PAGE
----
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Optimization of track geometry maintenance: a study of track geometry degradation to specify optimal inspection intervals
Luleå University of Technology, Department of Civil, Environmental and Natural Resources Engineering, Operation, Maintenance and Acoustics.
2011 (English)Licentiate thesis, comprehensive summary (Other academic)
Abstract [en]

Railway infrastructure is a complex system which comprises different subsystems. Long useful life span is one of the important aspects of this prime mode of transport. The useful life length of its assets is highly dependent on the maintenance and renewal strategy used during its life cycle. Today’s demands on the railway industry call for increased capacity, including more trains, travelling at higher speeds with higher axle loads. This increased usage will result in higher degradation of railway asset and higher maintenance costs. However, due to the competitive environment and limited budgets, railway infrastructure managers are compelled to optimize operation and maintenance procedures to decrease operation and maintenance costs while meeting high safety standards. To assure track safety and maintain high quality, a cost effective track maintenance strategy is required, one based not only on technical and/or safety limits but also on cost-effective maintenance thresholds. RAMS (Reliability, Availability, Maintainability and Safety) and LCC (Life Cycle Cost) analyses, which are derived from reliable track condition data, provide an approach to specify cost effective maintenance strategy to lessen corrective maintenance actions and downtimes.One of the main parameters to assure railway safety and comfortable railway service is to maintain high quality of track geometry. Poor track geometry quality, directly or indirectly, may result in safety problems, speed reduction, traffic disruption, greater maintenance cost and higher degradation rate of the other railway components (e.g. rails, wheels, switch, crossings etc.). The aim of this study is to develop a methodology to optimize track geometry maintenance by using historical geometry data. The methodology is based on reliability and cost analysis and supports the maintenance decision-making process to identify cost-effective inspection interval. An important phase of track geometry maintenance optimization is to estimate the track degradation rate. Obtaining knowledge about degradation helps to properly schedule maintenance activities such as inspection and tamping.The thesis provides a methodology to identify a cost-effective inspection interval based on track degradation rate and cost drivers. It contains state-of-the-art track geometry maintenance optimization. It describes Trafikverket’s (Swedish Transport Administration) maintenance strategy regarding measurements, reporting on and improving track quality, and it evaluates the efficiency of this strategy. Finally, it includes a case study carried out on the iron ore line in north of Sweden that runs from Boden to Gällivare to evaluate track geometry degradation and analyze the probability distributions of failures. A cost model is developed in order to find optimal inspection interval.Keywords: Track geometry degradation, Track maintenance optimization, Maintenance planning, Tamping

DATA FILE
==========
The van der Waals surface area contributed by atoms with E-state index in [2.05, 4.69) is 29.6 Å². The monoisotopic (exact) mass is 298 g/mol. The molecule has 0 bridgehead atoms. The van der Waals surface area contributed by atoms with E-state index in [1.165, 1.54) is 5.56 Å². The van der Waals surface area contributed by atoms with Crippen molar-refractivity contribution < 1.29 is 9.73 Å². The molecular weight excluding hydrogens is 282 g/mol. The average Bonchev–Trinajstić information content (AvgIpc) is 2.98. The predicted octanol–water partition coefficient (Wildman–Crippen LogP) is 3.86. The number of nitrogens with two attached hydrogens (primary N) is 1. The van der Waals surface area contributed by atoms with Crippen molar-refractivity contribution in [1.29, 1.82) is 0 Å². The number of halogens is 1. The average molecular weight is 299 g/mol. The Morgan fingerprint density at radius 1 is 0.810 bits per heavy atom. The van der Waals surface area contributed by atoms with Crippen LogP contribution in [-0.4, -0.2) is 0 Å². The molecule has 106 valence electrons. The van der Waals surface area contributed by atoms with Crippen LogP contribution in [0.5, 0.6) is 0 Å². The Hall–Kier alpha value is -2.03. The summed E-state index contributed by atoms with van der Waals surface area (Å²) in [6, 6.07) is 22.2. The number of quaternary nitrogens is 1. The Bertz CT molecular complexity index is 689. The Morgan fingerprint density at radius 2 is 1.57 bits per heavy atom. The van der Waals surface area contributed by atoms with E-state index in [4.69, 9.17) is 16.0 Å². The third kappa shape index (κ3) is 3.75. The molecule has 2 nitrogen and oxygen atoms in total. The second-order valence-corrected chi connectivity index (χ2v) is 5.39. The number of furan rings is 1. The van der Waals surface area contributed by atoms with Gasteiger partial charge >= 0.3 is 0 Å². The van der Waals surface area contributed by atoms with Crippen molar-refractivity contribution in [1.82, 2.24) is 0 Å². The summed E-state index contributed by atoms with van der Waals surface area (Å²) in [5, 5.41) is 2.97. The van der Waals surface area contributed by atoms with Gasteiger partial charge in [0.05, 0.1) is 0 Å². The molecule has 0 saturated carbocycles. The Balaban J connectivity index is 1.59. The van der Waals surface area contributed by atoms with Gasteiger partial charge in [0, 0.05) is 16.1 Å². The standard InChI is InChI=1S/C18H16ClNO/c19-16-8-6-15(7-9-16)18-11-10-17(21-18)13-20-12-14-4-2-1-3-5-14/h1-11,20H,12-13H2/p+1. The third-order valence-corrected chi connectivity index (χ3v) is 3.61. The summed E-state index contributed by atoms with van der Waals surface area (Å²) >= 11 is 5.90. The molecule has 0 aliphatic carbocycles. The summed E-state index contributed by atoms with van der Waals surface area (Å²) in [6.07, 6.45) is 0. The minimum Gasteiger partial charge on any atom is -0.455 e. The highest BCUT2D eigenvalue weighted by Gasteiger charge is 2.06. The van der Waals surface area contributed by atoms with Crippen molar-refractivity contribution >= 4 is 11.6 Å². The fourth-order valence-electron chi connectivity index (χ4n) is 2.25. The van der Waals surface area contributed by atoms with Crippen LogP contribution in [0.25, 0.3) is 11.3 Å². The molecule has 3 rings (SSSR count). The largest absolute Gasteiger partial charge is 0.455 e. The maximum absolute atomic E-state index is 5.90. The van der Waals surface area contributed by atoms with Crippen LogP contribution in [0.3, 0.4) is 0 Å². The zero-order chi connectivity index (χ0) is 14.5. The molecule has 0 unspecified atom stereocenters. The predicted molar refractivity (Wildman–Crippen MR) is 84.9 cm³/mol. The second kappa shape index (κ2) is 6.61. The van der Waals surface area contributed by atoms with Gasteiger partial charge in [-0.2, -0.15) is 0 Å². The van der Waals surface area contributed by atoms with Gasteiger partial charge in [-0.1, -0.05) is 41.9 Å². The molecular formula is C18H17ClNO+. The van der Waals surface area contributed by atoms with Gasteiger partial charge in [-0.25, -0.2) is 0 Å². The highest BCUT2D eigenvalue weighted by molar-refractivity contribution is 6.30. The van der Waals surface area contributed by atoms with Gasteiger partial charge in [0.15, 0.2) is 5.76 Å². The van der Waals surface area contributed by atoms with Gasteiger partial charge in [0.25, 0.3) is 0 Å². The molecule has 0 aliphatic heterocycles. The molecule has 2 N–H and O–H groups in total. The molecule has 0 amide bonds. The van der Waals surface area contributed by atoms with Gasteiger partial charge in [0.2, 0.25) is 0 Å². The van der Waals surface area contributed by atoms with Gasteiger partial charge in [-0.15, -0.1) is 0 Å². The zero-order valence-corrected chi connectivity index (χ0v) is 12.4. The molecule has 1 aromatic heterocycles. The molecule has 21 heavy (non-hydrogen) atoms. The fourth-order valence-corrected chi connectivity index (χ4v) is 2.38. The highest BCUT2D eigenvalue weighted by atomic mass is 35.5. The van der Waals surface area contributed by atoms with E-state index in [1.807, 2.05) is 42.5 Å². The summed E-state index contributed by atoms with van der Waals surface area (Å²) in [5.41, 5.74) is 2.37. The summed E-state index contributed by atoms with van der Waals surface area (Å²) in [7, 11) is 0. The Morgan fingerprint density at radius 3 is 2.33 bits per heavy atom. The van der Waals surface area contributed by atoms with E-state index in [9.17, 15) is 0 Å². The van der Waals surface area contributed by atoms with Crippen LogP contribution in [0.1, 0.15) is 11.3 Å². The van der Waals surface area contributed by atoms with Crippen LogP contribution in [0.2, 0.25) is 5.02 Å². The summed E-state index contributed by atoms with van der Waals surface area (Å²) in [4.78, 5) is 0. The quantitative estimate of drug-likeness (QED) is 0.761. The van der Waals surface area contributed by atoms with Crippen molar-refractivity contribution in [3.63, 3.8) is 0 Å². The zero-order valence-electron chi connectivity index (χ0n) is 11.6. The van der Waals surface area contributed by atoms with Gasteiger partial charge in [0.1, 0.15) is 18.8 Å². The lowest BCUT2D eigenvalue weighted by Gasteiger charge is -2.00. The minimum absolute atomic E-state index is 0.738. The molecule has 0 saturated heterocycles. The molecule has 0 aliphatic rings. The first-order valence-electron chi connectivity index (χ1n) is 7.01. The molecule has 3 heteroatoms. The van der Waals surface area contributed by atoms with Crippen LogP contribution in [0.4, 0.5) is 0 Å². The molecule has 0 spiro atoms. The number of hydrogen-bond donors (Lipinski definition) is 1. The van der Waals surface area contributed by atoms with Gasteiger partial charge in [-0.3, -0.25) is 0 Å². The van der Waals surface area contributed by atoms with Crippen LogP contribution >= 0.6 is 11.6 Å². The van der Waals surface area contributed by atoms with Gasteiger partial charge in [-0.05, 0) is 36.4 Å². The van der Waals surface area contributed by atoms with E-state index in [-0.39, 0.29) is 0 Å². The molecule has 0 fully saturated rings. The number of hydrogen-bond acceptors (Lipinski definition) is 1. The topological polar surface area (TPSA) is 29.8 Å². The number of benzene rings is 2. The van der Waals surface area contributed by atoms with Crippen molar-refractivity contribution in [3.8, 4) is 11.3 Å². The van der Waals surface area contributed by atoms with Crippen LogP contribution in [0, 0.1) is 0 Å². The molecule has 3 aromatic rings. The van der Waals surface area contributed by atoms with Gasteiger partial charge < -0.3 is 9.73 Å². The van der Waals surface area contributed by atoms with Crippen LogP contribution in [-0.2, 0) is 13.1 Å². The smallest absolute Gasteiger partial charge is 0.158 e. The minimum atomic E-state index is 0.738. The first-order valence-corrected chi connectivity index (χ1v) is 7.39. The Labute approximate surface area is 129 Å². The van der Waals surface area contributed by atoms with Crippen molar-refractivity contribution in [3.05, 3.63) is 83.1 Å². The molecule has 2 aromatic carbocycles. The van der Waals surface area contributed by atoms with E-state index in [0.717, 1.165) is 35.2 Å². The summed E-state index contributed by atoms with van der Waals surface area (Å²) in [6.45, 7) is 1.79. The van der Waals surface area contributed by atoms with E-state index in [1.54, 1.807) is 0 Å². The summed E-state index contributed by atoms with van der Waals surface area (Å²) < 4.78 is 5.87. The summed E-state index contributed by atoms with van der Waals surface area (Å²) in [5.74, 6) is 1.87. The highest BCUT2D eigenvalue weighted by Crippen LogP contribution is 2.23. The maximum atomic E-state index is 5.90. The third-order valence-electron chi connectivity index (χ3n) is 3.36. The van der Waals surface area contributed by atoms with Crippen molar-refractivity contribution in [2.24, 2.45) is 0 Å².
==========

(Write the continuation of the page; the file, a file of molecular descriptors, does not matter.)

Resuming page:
Place, publisher, year, edition, pages
Luleå: Luleå tekniska universitet, 2011. , 94 p.
Series
Licentiate thesis / Luleå University of Technology, ISSN 1402-1757
Research subject
Operation and Maintenance
Identifiers
URN: urn:nbn:se:ltu:diva-17885Local ID: 5b2e245f-c642-42d4-971a-72f417c8f2e6ISBN: 978-91-7439-276-0OAI: oai:DiVA.org:ltu-17885DiVA: diva2:990891
Note

Godkänd; 2011; 20110516 (iman); LICENTIATSEMINARIUM Ämnesområde: Drift och underhållsteknik/Operation and Maintenance Engineering Examinator: Professor Uday Kumar, Institutionen för samhällsbyggnad och naturresurser, Luleå tekniska universitet Diskutant: Adjungerad Professor, Per-Olof Larsson-Kråik, Trafikverket, Luleå Tid: Måndag den 13 juni 2011 kl 10.00 Plats: F1031, Luleå tekniska universitet

Available from: 2016-09-29 Created: 2016-09-29 Last updated: 2016-10-19Bibliographically approved

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